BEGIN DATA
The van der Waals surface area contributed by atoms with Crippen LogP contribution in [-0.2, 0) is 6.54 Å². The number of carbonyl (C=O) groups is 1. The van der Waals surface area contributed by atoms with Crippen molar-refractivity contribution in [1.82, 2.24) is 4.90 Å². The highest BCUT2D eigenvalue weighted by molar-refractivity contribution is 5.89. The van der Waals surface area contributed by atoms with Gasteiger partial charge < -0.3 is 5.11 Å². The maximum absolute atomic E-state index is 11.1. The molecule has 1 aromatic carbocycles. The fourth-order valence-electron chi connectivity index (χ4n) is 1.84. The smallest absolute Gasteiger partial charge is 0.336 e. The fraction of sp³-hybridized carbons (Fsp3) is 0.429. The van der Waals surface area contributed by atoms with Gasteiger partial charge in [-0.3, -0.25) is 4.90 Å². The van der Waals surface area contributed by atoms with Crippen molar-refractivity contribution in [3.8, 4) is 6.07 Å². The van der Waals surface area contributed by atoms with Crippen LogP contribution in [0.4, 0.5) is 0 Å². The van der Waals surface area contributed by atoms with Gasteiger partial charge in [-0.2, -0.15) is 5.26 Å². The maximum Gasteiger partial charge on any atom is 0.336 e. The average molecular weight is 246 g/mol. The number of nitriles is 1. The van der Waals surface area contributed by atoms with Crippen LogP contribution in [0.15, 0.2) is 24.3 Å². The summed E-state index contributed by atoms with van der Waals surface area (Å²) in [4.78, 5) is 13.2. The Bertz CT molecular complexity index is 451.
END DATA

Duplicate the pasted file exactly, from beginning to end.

The van der Waals surface area contributed by atoms with Crippen LogP contribution in [-0.2, 0) is 6.54 Å². The number of carbonyl (C=O) groups is 1. The van der Waals surface area contributed by atoms with Crippen molar-refractivity contribution in [1.82, 2.24) is 4.90 Å². The highest BCUT2D eigenvalue weighted by molar-refractivity contribution is 5.89. The van der Waals surface area contributed by atoms with Gasteiger partial charge < -0.3 is 5.11 Å². The maximum absolute atomic E-state index is 11.1. The molecule has 1 aromatic carbocycles. The fourth-order valence-electron chi connectivity index (χ4n) is 1.84. The smallest absolute Gasteiger partial charge is 0.336 e. The fraction of sp³-hybridized carbons (Fsp3) is 0.429. The van der Waals surface area contributed by atoms with Gasteiger partial charge in [-0.3, -0.25) is 4.90 Å². The van der Waals surface area contributed by atoms with Crippen molar-refractivity contribution in [3.8, 4) is 6.07 Å². The van der Waals surface area contributed by atoms with Crippen LogP contribution in [0.4, 0.5) is 0 Å². The van der Waals surface area contributed by atoms with Gasteiger partial charge in [-0.2, -0.15) is 5.26 Å². The maximum Gasteiger partial charge on any atom is 0.336 e. The average molecular weight is 246 g/mol. The number of nitriles is 1. The van der Waals surface area contributed by atoms with Crippen LogP contribution in [0.15, 0.2) is 24.3 Å². The summed E-state index contributed by atoms with van der Waals surface area (Å²) in [4.78, 5) is 13.2. The Bertz CT molecular complexity index is 451.